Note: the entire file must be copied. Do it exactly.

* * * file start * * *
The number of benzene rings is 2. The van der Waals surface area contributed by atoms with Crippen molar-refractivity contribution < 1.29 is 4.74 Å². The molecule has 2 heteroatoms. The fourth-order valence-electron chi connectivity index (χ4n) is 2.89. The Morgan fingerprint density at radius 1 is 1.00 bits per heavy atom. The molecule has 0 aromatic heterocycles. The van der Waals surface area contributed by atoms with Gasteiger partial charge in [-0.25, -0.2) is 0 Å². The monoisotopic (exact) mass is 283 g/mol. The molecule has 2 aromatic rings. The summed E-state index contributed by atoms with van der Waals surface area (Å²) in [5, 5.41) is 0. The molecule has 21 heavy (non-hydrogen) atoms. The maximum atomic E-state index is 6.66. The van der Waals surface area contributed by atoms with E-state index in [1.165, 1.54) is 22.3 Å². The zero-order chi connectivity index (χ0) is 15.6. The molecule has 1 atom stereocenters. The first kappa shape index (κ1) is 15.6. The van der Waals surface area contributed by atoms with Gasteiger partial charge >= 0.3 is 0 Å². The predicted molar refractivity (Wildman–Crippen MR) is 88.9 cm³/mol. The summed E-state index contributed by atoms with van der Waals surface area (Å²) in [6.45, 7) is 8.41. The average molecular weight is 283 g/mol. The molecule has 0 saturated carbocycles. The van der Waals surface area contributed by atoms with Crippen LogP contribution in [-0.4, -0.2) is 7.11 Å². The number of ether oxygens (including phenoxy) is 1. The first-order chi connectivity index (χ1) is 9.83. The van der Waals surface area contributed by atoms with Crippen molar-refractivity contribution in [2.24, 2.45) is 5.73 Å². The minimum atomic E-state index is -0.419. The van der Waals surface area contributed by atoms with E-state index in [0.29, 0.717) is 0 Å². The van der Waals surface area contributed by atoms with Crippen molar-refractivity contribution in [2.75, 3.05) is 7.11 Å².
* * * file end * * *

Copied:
The number of benzene rings is 2. The van der Waals surface area contributed by atoms with Crippen molar-refractivity contribution < 1.29 is 4.74 Å². The molecule has 2 heteroatoms. The fourth-order valence-electron chi connectivity index (χ4n) is 2.89. The Morgan fingerprint density at radius 1 is 1.00 bits per heavy atom. The molecule has 0 aromatic heterocycles. The van der Waals surface area contributed by atoms with Gasteiger partial charge in [-0.25, -0.2) is 0 Å². The monoisotopic (exact) mass is 283 g/mol. The molecule has 2 aromatic rings. The summed E-state index contributed by atoms with van der Waals surface area (Å²) in [5, 5.41) is 0. The molecule has 21 heavy (non-hydrogen) atoms. The maximum atomic E-state index is 6.66. The van der Waals surface area contributed by atoms with E-state index in [1.165, 1.54) is 22.3 Å². The zero-order chi connectivity index (χ0) is 15.6. The molecule has 1 atom stereocenters. The first kappa shape index (κ1) is 15.6. The van der Waals surface area contributed by atoms with Gasteiger partial charge >= 0.3 is 0 Å². The predicted molar refractivity (Wildman–Crippen MR) is 88.9 cm³/mol. The summed E-state index contributed by atoms with van der Waals surface area (Å²) in [6.45, 7) is 8.41. The average molecular weight is 283 g/mol. The molecule has 0 saturated carbocycles. The van der Waals surface area contributed by atoms with Crippen LogP contribution in [-0.4, -0.2) is 7.11 Å². The number of ether oxygens (including phenoxy) is 1. The first-order chi connectivity index (χ1) is 9.83. The van der Waals surface area contributed by atoms with Crippen molar-refractivity contribution in [2.24, 2.45) is 5.73 Å². The minimum atomic E-state index is -0.419. The van der Waals surface area contributed by atoms with E-state index in [0.29, 0.717) is 0 Å². The van der Waals surface area contributed by atoms with Crippen molar-refractivity contribution in [2.75, 3.05) is 7.11 Å².